June 26, 2003
In a sweeping decision, the U.S. Supreme Court struck down the
That earlier 1986 decision,had held that "Decisions of individuals relating to homosexual conduct have been subject to state intervention throughout the history of Western civilization." Kennedy's citation of European law was in part a response to this blanket citation of the values of "Western civilization."
The Court concluded that, "Bowers was not correct when it was decided, and it is not correct today. It ought not to remain binding precedent. Bowers v. Hardwick should be and now is overruled."
The main majority opinion in Lawrence was written by Justice Anthony Kennedy, an appointee of Ronald Reagan. Kennedy's citation of European law was in part a response to the blanket citation of the values of "Western civilization" which Chief Justice Burger had used as a rationale in the earlier Bowers case. The conservative right wing punditocracy went CRAZY over this citing of European examples. They were not cited as controlling authority, but nonetheless the wackos went berserko over this part of the decision.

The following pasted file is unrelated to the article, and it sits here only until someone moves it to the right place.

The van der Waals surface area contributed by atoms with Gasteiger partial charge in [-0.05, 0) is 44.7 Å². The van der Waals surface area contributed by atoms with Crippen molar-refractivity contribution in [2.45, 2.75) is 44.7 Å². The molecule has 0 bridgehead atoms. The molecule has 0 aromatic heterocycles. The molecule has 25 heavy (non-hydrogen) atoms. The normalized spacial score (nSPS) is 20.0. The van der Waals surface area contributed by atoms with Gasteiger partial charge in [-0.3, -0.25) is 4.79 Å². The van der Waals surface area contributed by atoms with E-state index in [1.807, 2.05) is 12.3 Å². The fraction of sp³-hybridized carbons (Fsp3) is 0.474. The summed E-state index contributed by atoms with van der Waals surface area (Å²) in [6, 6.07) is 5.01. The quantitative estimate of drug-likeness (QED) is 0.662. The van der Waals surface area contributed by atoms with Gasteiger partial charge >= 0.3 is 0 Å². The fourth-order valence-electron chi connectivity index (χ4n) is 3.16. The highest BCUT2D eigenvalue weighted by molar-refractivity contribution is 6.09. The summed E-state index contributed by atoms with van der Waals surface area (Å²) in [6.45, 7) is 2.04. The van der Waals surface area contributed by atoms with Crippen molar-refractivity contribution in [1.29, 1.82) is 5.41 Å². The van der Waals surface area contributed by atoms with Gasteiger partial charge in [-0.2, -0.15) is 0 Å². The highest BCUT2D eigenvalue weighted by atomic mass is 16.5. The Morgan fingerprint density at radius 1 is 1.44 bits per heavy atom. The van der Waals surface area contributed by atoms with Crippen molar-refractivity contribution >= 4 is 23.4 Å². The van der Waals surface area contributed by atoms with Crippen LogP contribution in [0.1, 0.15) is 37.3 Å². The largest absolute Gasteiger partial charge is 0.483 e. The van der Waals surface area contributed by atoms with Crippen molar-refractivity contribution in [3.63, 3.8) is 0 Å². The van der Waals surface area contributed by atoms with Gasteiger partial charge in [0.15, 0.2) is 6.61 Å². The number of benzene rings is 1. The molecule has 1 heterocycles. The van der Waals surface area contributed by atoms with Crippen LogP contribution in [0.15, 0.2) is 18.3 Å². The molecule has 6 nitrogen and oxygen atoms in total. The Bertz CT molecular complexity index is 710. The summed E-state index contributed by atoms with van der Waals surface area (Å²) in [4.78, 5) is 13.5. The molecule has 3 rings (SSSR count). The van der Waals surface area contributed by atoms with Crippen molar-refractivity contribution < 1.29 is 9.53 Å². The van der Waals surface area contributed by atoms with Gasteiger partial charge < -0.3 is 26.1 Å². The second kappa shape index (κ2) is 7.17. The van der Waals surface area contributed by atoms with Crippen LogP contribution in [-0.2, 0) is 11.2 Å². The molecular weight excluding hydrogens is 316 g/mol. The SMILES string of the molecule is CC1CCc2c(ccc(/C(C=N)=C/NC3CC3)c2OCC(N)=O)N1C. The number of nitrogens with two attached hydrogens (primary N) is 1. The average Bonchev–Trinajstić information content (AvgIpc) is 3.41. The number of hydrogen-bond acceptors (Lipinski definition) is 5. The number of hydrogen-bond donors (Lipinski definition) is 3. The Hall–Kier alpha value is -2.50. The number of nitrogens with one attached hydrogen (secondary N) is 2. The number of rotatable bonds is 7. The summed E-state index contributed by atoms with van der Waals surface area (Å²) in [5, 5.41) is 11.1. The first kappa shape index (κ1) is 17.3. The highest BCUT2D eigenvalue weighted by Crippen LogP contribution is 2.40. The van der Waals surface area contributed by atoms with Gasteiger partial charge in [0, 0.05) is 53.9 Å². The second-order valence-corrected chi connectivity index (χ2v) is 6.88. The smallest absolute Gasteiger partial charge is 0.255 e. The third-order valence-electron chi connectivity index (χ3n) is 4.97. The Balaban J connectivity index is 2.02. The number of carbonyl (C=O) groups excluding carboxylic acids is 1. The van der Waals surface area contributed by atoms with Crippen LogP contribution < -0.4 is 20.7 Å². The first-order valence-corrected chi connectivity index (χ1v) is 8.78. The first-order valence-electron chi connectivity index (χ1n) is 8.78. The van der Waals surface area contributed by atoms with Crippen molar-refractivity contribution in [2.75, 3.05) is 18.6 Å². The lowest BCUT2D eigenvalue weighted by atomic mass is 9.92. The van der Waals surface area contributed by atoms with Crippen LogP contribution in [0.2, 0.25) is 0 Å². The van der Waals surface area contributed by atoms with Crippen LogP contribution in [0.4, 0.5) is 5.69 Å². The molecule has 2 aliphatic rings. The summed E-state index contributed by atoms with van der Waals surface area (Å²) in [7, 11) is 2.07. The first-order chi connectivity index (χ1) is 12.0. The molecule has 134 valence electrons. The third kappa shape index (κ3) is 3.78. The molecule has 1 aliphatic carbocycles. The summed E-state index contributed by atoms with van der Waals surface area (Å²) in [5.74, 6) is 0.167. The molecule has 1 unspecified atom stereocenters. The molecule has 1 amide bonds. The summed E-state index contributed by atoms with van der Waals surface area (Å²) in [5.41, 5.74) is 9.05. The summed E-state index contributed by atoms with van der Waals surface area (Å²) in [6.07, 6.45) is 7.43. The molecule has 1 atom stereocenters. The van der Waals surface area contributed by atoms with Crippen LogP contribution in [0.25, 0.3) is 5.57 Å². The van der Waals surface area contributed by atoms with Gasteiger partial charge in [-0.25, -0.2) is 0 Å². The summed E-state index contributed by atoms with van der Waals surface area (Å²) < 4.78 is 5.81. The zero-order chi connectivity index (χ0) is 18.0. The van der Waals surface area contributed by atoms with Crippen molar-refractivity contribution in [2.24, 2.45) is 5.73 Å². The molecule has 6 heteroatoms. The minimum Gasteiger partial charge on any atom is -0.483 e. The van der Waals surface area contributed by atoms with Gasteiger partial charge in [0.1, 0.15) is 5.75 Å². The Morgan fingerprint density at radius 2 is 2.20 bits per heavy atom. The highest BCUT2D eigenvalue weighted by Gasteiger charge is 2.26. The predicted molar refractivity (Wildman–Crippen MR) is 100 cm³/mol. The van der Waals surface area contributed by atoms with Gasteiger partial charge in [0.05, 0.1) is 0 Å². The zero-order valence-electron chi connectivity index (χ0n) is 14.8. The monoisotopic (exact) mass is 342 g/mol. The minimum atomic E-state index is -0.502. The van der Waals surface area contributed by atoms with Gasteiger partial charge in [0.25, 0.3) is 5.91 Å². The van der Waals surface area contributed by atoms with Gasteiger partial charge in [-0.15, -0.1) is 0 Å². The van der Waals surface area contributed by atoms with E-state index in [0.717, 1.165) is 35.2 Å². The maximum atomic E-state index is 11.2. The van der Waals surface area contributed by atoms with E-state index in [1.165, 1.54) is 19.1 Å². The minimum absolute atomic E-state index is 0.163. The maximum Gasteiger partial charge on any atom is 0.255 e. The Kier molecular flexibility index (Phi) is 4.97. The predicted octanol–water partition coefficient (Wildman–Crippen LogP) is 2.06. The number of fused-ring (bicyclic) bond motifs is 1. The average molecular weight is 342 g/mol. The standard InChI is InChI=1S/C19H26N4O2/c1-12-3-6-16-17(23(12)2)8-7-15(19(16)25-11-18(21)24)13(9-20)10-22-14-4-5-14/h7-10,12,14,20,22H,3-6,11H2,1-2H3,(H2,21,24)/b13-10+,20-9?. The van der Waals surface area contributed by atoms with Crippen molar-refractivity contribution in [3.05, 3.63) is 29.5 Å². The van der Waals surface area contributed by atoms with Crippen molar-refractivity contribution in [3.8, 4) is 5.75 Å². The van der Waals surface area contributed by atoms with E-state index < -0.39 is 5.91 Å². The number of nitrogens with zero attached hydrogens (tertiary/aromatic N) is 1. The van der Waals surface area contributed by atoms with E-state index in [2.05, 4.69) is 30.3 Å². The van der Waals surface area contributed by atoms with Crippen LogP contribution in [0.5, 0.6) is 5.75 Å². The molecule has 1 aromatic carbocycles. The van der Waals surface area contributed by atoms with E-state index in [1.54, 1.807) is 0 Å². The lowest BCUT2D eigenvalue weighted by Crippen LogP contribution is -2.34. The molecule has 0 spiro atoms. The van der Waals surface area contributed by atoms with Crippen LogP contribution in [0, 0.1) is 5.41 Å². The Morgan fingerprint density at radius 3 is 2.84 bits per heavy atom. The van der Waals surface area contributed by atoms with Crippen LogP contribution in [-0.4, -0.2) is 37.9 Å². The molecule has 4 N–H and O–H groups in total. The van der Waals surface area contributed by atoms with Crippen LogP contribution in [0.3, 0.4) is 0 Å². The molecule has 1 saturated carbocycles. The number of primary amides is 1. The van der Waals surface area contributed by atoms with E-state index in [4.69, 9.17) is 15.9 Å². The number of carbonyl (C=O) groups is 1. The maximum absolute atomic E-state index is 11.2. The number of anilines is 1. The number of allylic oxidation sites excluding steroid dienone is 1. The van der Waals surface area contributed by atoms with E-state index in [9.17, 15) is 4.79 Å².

Kennedy's majority opinion in Lawrence was joined by Justices John Paul Stevens, David Souter, Ruth Bader Ginsburg and Stephen Breyer. The opinion held that the Texas statute violated the Due Process Clause of the 14th Amendment. Justice Sandra Day O'Connor concurred, but stated a different rationale in her concurring opinion: the broader vision that the statute violated the Equal Protection Clause. Of course, Rendquist, Scalia and Thomas dissented.
The legal and historical significance of this decision for LGBTQ rights generally, probably cannot be overstated. No less an authority than preeminent Constitutional scholar, Professor Lawrence Tribe has written that Lawrence "may well be remembered as the Brown v. Board of gay and lesbian America."
Rendquist is still dead, replaced by Neo Federalist John Roberts. O'Connor is still retired and replaced by Samuel Alito, whose judicial expressions have been reactionary at best, in contrast to the moderation of O'Connor. If the case were heard again in 2009, the decision would undoubtedly be only 5-4 instead of 6-3.
Two steps forward, one step back.